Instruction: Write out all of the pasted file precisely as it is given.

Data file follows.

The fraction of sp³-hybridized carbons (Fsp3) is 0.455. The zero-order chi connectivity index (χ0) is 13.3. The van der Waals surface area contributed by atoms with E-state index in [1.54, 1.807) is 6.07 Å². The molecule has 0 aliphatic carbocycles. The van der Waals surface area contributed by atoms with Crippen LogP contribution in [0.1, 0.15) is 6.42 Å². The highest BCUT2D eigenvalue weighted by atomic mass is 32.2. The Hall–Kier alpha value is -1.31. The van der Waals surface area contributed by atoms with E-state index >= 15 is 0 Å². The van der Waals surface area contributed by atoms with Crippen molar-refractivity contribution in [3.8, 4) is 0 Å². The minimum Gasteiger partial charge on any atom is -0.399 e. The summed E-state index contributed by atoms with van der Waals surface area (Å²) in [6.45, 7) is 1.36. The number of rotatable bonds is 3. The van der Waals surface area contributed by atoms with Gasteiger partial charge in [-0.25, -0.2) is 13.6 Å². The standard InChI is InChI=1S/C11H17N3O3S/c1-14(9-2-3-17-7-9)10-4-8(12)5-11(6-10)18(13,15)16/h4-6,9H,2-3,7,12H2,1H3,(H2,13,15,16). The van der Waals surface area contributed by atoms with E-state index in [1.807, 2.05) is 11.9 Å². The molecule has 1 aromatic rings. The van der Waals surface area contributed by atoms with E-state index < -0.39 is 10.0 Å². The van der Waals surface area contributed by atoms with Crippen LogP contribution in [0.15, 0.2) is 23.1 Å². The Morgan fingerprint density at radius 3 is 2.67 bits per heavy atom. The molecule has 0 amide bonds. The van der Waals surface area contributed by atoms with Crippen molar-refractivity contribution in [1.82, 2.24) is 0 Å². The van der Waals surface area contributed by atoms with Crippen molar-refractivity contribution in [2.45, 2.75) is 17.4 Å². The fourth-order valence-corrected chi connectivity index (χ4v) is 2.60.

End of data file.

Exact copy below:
The fraction of sp³-hybridized carbons (Fsp3) is 0.455. The zero-order chi connectivity index (χ0) is 13.3. The van der Waals surface area contributed by atoms with E-state index in [1.54, 1.807) is 6.07 Å². The molecule has 0 aliphatic carbocycles. The van der Waals surface area contributed by atoms with Crippen LogP contribution in [0.1, 0.15) is 6.42 Å². The highest BCUT2D eigenvalue weighted by atomic mass is 32.2. The Hall–Kier alpha value is -1.31. The van der Waals surface area contributed by atoms with E-state index >= 15 is 0 Å². The van der Waals surface area contributed by atoms with Crippen molar-refractivity contribution in [3.8, 4) is 0 Å². The minimum Gasteiger partial charge on any atom is -0.399 e. The summed E-state index contributed by atoms with van der Waals surface area (Å²) in [6.45, 7) is 1.36. The number of rotatable bonds is 3. The van der Waals surface area contributed by atoms with Gasteiger partial charge in [-0.25, -0.2) is 13.6 Å². The standard InChI is InChI=1S/C11H17N3O3S/c1-14(9-2-3-17-7-9)10-4-8(12)5-11(6-10)18(13,15)16/h4-6,9H,2-3,7,12H2,1H3,(H2,13,15,16). The van der Waals surface area contributed by atoms with E-state index in [1.807, 2.05) is 11.9 Å². The molecule has 1 aromatic rings. The van der Waals surface area contributed by atoms with E-state index < -0.39 is 10.0 Å². The van der Waals surface area contributed by atoms with Crippen LogP contribution in [0.15, 0.2) is 23.1 Å². The Morgan fingerprint density at radius 3 is 2.67 bits per heavy atom. The molecule has 0 amide bonds. The van der Waals surface area contributed by atoms with Crippen molar-refractivity contribution in [1.82, 2.24) is 0 Å². The van der Waals surface area contributed by atoms with Crippen molar-refractivity contribution in [2.45, 2.75) is 17.4 Å². The fourth-order valence-corrected chi connectivity index (χ4v) is 2.60.